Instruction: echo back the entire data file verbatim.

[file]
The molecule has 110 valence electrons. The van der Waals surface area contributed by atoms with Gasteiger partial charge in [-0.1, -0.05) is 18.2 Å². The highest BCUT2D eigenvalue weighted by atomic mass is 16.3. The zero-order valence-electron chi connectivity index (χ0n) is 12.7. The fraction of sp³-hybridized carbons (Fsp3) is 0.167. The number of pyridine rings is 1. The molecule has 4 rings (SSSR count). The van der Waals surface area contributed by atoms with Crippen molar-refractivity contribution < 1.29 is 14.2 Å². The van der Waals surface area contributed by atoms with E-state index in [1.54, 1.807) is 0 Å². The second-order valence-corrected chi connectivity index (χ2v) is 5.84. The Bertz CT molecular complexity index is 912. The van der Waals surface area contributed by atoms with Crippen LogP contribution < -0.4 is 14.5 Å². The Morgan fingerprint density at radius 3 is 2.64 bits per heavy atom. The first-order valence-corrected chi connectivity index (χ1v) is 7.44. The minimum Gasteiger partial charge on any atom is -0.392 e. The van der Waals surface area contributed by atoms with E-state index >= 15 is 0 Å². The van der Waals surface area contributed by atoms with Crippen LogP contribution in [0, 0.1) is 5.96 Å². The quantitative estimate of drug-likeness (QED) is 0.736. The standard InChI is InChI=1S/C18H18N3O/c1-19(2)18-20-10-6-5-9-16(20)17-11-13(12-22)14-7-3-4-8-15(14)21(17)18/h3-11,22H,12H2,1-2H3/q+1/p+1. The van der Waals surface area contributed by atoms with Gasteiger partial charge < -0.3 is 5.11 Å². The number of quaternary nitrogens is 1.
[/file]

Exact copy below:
The molecule has 110 valence electrons. The van der Waals surface area contributed by atoms with Gasteiger partial charge in [-0.1, -0.05) is 18.2 Å². The highest BCUT2D eigenvalue weighted by atomic mass is 16.3. The zero-order valence-electron chi connectivity index (χ0n) is 12.7. The fraction of sp³-hybridized carbons (Fsp3) is 0.167. The number of pyridine rings is 1. The molecule has 4 rings (SSSR count). The van der Waals surface area contributed by atoms with Crippen molar-refractivity contribution < 1.29 is 14.2 Å². The van der Waals surface area contributed by atoms with E-state index in [1.54, 1.807) is 0 Å². The second-order valence-corrected chi connectivity index (χ2v) is 5.84. The Bertz CT molecular complexity index is 912. The van der Waals surface area contributed by atoms with Crippen LogP contribution < -0.4 is 14.5 Å². The Morgan fingerprint density at radius 3 is 2.64 bits per heavy atom. The first-order valence-corrected chi connectivity index (χ1v) is 7.44. The minimum Gasteiger partial charge on any atom is -0.392 e. The van der Waals surface area contributed by atoms with E-state index >= 15 is 0 Å². The van der Waals surface area contributed by atoms with Crippen LogP contribution in [0, 0.1) is 5.96 Å². The quantitative estimate of drug-likeness (QED) is 0.736. The standard InChI is InChI=1S/C18H18N3O/c1-19(2)18-20-10-6-5-9-16(20)17-11-13(12-22)14-7-3-4-8-15(14)21(17)18/h3-11,22H,12H2,1-2H3/q+1/p+1. The van der Waals surface area contributed by atoms with Gasteiger partial charge < -0.3 is 5.11 Å². The number of quaternary nitrogens is 1.